More than 10 million customers have signed up with BitTorrent Sync, a new peer-to-peer service that’s distinguished itself as a kind of serverless Dropbox for users concerned about the privacy implications around free data storage.

BitTorrent Inc., creator of the hugely popular uTorrent service, first offered BitTorrent Sync in alpha state last summer but launched a major update this week (known as version 1.4) that makes the app possible for everyday consumers to use. It basically works like a normal cloud service, only instead of entering user data on company servers as traditional storage companies do, BitTorrent relies on the peer-to-peer protocol that’s made its previous software so popular

The technology, currently available for free, isn’t as dense as it sounds. If a user has a mobile phone and a computer on the same network, for instance, each device will receive updates from the other over that network. It also utilizes the fastest connection possible, whether that means retrieving the necessary data directly from the source, another device, or both options.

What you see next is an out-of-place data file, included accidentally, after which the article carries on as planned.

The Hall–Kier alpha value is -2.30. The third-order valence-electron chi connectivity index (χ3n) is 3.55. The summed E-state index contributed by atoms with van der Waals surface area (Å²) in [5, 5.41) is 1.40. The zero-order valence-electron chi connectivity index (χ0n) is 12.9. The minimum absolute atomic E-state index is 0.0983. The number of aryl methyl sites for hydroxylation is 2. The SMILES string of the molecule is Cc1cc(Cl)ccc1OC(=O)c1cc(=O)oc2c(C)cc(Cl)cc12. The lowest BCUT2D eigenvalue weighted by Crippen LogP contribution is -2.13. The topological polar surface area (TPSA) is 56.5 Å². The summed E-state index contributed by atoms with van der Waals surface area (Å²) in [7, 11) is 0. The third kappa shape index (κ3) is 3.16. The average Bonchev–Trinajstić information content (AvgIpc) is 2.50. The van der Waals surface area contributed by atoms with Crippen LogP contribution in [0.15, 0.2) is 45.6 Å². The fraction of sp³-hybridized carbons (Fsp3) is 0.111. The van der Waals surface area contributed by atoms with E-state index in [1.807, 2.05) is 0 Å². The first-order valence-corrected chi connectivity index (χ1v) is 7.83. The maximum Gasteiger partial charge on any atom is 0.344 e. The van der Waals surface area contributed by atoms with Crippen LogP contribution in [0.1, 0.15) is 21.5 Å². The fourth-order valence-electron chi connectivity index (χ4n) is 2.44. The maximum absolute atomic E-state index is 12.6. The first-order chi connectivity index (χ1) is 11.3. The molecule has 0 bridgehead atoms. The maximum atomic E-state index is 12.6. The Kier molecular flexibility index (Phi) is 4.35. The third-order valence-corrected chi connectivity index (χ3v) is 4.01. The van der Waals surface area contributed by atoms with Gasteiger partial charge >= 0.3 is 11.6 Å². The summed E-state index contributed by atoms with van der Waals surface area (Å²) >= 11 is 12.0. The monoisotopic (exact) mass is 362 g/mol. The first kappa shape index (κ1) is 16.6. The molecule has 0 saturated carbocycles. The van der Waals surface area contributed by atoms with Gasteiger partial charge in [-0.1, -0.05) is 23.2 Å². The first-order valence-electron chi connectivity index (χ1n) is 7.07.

“Skipping the cloud offers inherent advantages in terms of speed, scalability and privacy,” Christian Averill, director of communications for BitTorrent, told International Business Times. “As there is no check-in to a cloud, sync speeds are faster. As there is no costly server infrastructure, there are no limits on file size or number of files.”

The company is trying to tempt privacy-conscious customers by encrypting all of the files that are distributed through the system. It’s also possible to set an expiration date for links after a predetermined amount of time, or after the link has been clicked a number of times. File senders can make it so they have to approve a file’s transmission, or use an archiving option in which they can collect previous versions of files.

“User metadata is never exposed to a third-party server, and data is not warehoused in the cloud as with cloud-based services, making it vulnerable to hackers and overreaching government snoops,” Averill added.

While it remains to be seen if BitTorrent Sync will thrive as some of the more mainstream cloud services have, it does present yet another threat to Dropbox. The popular startup was expected to fetch hundreds of millions of dollars at an IPO before a slew of big name companies like Google (NASDAQ GOOGL) and Amazon (NASDAQ: AMZN), among others, began undercutting its service. While BitTorrent is expected to introduce paid and premium services to Sync, its free offer just became another headache for Dropbox.

Version 1.4 also includes a clean, streamlined interface and is available on Windows, Mac OS X and Linux.